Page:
Al-Qaida Chief Believed Killed
Abou Zeid’s Death Called Critical Blow
N’djamena, Chad — Chadian President Idriss Deby announced yesterday that Chadian troops fighting to dislodge an al-Qaida affiliate in northern Mali killed one of the group’s leading commanders, Abou Zeid.
The death of the Algerian warlord, a feared radical leader of al-Qaida in the Islamic Maghreb behind the kidnapping of several Westerners, could not immediately be verified. His death would be a big blow to his group and its growing influence in North and West Africa.
Officials in Mali and in France, which is leading an international military intervention in Mali against Islamic extremists linked to AQIM, could not confirm the death.
The Chadian president’s spokesman said that Deby announced the death of Abou Zeid during a ceremony yesterday for Chadian soldiers killed in fighting in Mali.
The French military moved into Mali on Jan. 11 to push back al-Qaida-linked militants who had imposed harsh Islamic rule in the vast country and who were seen as an international terrorist threat. The extremists took control over northern Mali in a power vacuum after a coup last year, and had started moving toward the capital.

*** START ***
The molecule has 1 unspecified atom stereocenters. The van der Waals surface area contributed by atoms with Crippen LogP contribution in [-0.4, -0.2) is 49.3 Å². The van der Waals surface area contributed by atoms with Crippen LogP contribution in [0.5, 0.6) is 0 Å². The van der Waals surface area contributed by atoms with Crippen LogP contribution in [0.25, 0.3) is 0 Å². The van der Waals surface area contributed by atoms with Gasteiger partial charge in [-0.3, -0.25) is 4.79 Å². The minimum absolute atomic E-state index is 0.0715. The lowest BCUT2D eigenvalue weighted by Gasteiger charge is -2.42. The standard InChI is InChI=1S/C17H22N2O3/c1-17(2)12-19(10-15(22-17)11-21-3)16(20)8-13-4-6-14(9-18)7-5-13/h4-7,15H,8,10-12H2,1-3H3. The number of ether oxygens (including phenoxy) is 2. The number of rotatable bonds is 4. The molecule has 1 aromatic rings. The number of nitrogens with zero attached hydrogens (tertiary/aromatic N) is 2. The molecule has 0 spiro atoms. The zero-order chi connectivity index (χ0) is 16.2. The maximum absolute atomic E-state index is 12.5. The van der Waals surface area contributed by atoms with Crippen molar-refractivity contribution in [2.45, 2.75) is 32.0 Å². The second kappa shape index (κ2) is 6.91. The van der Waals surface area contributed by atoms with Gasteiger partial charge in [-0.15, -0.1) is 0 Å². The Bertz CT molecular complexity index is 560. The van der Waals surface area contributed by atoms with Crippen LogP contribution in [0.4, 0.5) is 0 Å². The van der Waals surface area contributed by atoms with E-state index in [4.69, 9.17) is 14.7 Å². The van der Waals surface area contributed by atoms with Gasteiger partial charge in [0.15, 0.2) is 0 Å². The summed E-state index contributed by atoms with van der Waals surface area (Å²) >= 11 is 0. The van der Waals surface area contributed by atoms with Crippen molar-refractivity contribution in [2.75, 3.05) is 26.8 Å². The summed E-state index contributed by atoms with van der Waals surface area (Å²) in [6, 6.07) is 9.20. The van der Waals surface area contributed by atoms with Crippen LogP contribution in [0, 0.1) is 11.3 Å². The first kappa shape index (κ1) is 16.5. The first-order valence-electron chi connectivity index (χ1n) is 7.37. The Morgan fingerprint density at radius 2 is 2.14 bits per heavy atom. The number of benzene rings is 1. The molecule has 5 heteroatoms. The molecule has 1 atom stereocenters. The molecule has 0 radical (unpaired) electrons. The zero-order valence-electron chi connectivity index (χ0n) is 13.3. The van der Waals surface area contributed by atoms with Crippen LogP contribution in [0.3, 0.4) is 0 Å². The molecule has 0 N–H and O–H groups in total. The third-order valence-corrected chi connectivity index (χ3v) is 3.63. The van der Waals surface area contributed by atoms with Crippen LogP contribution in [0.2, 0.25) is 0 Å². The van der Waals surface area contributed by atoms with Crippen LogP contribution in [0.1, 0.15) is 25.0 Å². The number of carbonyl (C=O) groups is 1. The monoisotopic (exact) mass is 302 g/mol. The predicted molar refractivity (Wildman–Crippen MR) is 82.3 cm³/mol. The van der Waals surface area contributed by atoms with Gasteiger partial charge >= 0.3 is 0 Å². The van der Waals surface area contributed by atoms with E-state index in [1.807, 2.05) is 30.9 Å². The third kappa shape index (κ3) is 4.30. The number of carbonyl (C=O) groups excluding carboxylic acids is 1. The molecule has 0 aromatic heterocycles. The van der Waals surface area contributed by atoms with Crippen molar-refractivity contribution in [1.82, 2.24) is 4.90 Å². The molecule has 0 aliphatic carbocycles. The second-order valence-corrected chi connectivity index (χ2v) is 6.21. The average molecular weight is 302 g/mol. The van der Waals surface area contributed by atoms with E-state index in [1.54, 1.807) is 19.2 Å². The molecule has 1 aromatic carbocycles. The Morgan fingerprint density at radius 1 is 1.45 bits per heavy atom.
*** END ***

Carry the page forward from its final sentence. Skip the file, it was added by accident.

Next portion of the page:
France is trying to rally other African troops to help in the military campaign, since Mali’s military is weak and poor. Chadian troops have offered the most robust reinforcement.
For the past 10 days, French military, along with Chadian forces, have been locked in a weeklong battle against extremists in the Adrar des Ifoghas mountains of northern Mali that has left scores dead.
Abdelhamid Abou Zeid, who led one of the most violent brigades of al-Qaida’s North African franchise and helped lead the extremist takeover of the north, was thought to be 47 years old. He was viewed as a disciplined radical with close ties to the overall AQIM boss, Abdelmalek Droukdel who overseas operations from his post in northern Algeria. But he was also an arch rival of Moktar bel Moktar, known as “the one-eyed sheik” after lost an eye in combat in Afghanistan.